EDITOR'S NOTE: This story was originally published in 2013.
We used to all go to St Peter’s on Christmas Eve. None of us were Catholic, but as far as we were concerned, they put on the best show in town. If you wanted to get some depth of feeling there was no place better than that big old majestic sanctuary imbued with tradition and incense.
The thundering pipe organ rumbled right through your chest, and candlelight winking in the dark seemed like distant cultural memories shining through from the faraway past.
It was like being in touch with old mysteries reaching back through the Middle Ages, with tradition spanning centuries of generations, right there on Mulberry Street.
The crowd was packed in shoulder-to-shoulder in winter coats, with people standing around the edges so there was barely room for the Knights of Columbus in their capes to elbow a path down the aisle. There was pageantry and trumpets and orchestral interludes, all of it still ringing back out of the high vaults even after the last note sounded. It was a service with lots of high points, like a great symphony that ebbs and flows.
Without any question, however, there was one outstanding highlight of the occasion every Christmas Eve that we always looked forward to. It was the reason we went year after year: it was when Beverly Freiheit stood up and sang "O Holy Night."
She had a voice that carried you with it right up to glimpse the edge of the sublime realms. When she sang you would discover you were holding your breath, to have every bit of your attention riding right along on the hymn.
People were quick to inform you that she had been an opera singer once — as if somehow special operatic training might account for the ethereal quality she brought to those few minutes of the year — but we knew no amount of schooling could create a sound so stirring. Only a soul that is pure and genuine and aligned with the One Soul can strike a chord true enough so that each of us small fragments can’t help but resonate to its tone.
We were just a bunch of irreverent teenagers, rough around the edges and barely even willing to be seen in a church, but there was in us a yearning, with such hunger, for some kind of honest emotion in the holiday season. None of the store-bought holiday meant anything to us, and not one of us understood what the religious backdrop meant, but we wanted so badly to be part of a tradition and have it move us somehow.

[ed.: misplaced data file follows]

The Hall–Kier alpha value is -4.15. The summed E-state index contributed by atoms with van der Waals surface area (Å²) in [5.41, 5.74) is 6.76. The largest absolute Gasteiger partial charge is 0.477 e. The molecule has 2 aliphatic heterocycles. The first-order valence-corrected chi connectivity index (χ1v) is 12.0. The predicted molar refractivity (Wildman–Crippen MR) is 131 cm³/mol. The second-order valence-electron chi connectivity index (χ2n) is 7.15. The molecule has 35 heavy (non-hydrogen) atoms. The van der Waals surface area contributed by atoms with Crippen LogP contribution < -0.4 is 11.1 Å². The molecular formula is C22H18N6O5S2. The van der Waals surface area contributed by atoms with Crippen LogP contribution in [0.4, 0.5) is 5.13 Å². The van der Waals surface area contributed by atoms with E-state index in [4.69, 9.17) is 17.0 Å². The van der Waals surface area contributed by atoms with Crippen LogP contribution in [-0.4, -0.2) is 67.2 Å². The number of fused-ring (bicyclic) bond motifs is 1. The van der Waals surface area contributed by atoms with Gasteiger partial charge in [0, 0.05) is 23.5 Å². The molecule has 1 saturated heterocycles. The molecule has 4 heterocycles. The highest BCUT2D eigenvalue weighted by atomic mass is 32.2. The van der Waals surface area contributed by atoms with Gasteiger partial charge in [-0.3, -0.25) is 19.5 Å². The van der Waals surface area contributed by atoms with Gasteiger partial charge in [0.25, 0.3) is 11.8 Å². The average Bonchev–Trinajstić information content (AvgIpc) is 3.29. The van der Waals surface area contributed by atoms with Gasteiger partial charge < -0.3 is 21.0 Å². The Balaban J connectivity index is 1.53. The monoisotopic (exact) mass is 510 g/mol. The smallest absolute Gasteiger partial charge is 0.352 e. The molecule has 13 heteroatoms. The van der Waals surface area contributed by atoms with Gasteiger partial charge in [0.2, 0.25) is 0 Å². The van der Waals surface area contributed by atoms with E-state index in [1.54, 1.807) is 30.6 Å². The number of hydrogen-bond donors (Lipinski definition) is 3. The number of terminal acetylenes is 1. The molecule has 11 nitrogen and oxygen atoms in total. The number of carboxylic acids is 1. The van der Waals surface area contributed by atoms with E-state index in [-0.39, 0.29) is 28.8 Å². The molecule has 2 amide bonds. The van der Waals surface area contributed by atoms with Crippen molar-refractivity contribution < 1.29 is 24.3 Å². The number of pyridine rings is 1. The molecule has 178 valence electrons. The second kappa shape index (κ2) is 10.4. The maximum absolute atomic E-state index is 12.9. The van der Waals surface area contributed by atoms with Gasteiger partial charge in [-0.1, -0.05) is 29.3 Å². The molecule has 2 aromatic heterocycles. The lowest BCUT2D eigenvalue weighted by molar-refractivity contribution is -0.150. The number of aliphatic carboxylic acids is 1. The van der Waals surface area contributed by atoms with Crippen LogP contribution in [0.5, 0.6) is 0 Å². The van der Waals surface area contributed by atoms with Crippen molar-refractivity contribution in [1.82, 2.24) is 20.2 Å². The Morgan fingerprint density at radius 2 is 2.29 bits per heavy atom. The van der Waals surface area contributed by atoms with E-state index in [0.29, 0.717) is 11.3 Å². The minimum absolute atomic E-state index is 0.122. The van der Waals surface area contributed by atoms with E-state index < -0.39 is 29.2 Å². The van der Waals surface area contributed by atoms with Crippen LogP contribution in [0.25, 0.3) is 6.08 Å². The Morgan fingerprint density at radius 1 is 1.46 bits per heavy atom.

The one thing in all of the season that had reality, the one instance when all that tradition rang true, was when Bev Freiheit sang. In those few, fleeting, and precious moments there was no denying that something huge and timeless passed through our puny lives.
As it happened, that year we almost didn’t go to St. Peter’s on Christmas Eve. It was the year Bev had lost her daughter in a tragic car accident. She was, understandably, quite fragile, and no one had any expectation of seeing her stand up on Christmas Eve. Word was that no one would try to take her place, simply because no one could.
We were there, though, at Midnight Mass just the same. We felt we owed it to Mrs. Freiheit to be there even if she wasn’t part of the program.
The service passed as a dream and was nearly over when there fell a quiet pause, and then out of the darkness came the first sounds of a violin, playing a prelude as introduction for the familiar Christmas Eve hymn. First tentatively, then more surely and with confidence it laid a path through the quiet for the voice to follow.
It was "O Holy Night" and, unbelievably, the voice was Beverly Freiheit.
I glanced around and everyone I could see was looking down at the floor. At first I thought they were simply overwhelmed as I was, and then I realized that the entire church crammed full of people was praying for her.
She was walking a tightrope and that community had gathered to be her net. The tension was palpable, everyone holding their breath lest her voice should break, knowing that even a moment’s crack would let the floods of grief come pouring out.
But, miraculously, the hymn that rose from her was whole and untouched and unaccountably serene.
And then the most amazing thing happened. I was covering my eyes hoping it wouldn’t be too obvious how the tears were running down my face, but when I peaked out I saw that I wasn’t the only one.
Everyone in the great church was weeping. Women and men, strangers and family, united in tears. And no one wanted to make a sound that might in any way disturb the delicate balance, so the ragged breaths were muffled, the heaving shoulders were dampered down, every eye brilliant with candle glow and flowing in silence.
It was the ultimate paradoxical reversal: we had all expected her to cry and we wanted to lend her support, but instead she transcended above the pain and we were the ones who were all sobbing. It was like somehow, for a few moments, we all stepped in and took her part so she could be free to take a new role: that of an angel, and one who had come to comfort us.
When the song came to a soft close the place was in absolute silence.
The other day I was in a little store buying presents and there was seasonal music playing in the background, and I wasn’t listening but I heard those words: O hear the angel voices. It stopped me in my tracks.
The holiday season in our hearts is accumulated layer upon layer through the years: joy and sorrow, life and loss tempering the shadows of time to carve a many-dimensional form out of memory that has a vitality all its own. The past is ever there beside and within the present.
And every once in a while when I hear that song, its as if no time had passed at all and I’m there again at the Christmas Eve when I witnessed courage and grace bound together and forged into the soul of my community.